AIR QUALITY AND AIR MOVEMENT REQUIREMENTS OF YOUR ORCHIDS
Orchids do not like stagnant air. In their natural habitat, most orchids grow high up in trees where the breezes are always blowing.
Wind cools the leaves when it is hot, and helps dry excess moisture that may have accumulated on the plant. Wind also helps distribute warm and cold air so harmful air pockets don't form.
Because most greenhouses are very air-tight, the need for mechanical ventilation is a must. Many greenhouses have roof and/or side vents that can be opened to vent hot air out and let cooler air in. Some of the side vents may also be equipped with electric fans.
When the temperature reaches a preset level, the fans turn on and exhaust hot air to the outside. This not only helps cool the greenhouse but also replaces stagnant air with fresh air.
You may also install a simple duct system consisting of a large plastic tube that has vent holes cut into it every two or three feet. A small blower at one end of the tube blows air through the tube and out the vent holes. If the roof of your greenhouse is tall enough, ceiling fans also work very well.
In your home, the easiest way to create air movement is to open a window. Be careful of drafts because they can be harmful. A draft of cold air can cause buds to drop. If a window can't be opened, use small fans directed away from your orchids to circulate the air in the room (ceiling fans work great).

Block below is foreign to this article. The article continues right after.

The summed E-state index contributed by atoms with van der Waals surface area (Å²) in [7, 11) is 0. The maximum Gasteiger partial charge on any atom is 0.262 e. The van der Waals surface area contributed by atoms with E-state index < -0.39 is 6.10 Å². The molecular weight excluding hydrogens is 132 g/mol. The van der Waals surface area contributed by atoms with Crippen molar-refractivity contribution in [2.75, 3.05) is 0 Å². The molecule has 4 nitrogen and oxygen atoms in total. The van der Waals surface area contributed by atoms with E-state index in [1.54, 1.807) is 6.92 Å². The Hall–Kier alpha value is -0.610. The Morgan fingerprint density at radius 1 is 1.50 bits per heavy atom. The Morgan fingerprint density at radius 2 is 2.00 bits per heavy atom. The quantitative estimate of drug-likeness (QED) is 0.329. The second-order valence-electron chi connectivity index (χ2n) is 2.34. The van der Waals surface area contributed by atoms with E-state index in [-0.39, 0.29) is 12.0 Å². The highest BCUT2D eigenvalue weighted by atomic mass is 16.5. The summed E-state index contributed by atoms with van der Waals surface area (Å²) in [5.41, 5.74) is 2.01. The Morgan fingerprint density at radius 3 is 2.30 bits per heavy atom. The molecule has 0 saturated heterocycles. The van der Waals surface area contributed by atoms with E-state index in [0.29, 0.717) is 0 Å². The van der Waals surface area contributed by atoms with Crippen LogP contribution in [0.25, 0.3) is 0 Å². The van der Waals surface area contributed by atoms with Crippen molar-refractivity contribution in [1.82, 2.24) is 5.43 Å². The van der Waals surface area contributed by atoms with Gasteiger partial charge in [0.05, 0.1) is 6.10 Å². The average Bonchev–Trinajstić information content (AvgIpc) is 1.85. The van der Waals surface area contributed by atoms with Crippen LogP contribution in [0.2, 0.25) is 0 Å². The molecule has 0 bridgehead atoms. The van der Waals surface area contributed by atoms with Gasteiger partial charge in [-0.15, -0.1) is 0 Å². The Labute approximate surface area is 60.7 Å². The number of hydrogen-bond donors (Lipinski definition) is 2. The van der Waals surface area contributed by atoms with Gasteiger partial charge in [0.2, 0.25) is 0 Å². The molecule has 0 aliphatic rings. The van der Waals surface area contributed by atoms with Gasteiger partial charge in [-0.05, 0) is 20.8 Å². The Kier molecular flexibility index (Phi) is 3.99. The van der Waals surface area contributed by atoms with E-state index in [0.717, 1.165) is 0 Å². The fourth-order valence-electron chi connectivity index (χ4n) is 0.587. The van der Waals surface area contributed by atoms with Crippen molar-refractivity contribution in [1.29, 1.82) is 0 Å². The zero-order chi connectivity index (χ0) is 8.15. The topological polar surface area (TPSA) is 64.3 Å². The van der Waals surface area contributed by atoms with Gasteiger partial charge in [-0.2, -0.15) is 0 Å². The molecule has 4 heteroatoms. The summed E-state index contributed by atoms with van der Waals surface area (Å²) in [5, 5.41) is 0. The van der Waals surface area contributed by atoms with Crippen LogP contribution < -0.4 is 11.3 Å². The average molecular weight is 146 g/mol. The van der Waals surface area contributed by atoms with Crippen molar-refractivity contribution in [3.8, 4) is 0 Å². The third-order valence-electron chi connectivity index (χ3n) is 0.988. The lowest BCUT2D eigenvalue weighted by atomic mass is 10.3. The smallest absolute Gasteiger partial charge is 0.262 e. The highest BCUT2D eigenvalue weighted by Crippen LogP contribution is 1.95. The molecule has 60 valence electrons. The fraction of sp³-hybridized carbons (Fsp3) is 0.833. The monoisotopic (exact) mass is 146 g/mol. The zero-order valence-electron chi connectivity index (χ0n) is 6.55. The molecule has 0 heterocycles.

Your orchids, like people, need plenty of clean fresh air.
In the home, accumulated air pollutants from pilot lights, smoking, cooking, aerosol sprays, plastic and other synthetic materials, people, and other sources can all be harmful to your plants.
To reduce the amount of pollution in your home, open a window to let fresh air in (of course, you don't want to open your widows if it is extremely smoggy outside because you may be letting more pollutants into your home than you are trying to remove).
Electrostatic air cleaners will remove dust, dirt, and some other pollutants from the air, but are useless in removing unwanted gases.
You should never smoke around your orchids (they might pick up the nasty habit; the next thing you know, they will demand to be watered with Jim Beam and start hanging out with questionable Dandelions. (OK, just kidding)
If you do smoke, be sure you wash your hands before handling your orchids to prevent spreading a deadly virus called Tobacco Mosaic Virus from your nasty cigarettes to your beautiful orchids.
Ethylene gas can cause the orchid's sepal to wilt, especially in the Cattleya genus which can be effected by as little as one part of ethylene gas to 300,000,000 parts of air. Ethylene gas is produced from incomplete combustion of petroleum products (coal, natural gas, gasoline, oil etc.) as well as being produced naturally by some fruits such as apples.
A basket of apples can generate enough ethylene gas to cause your flowers to wilt and turn black.
In a greenhouse, smog, if brought inside through ventilation, is very harmful to the blooms because ethylene gas is also present in smog. If you live in a very smoggy area you may want to keep your windows closed on the days of high air pollution.
Non-electric, like gas or propane heater used in greenhouses should be vented to the outside. NOTE: If your orchid blooms suddenly wilt, it may not be due to bad air. If the bloom suddenly fades and the petals fold together and turn papery, an insect may have pollinated the blooms. Look to see if there are pollinia on the stigma.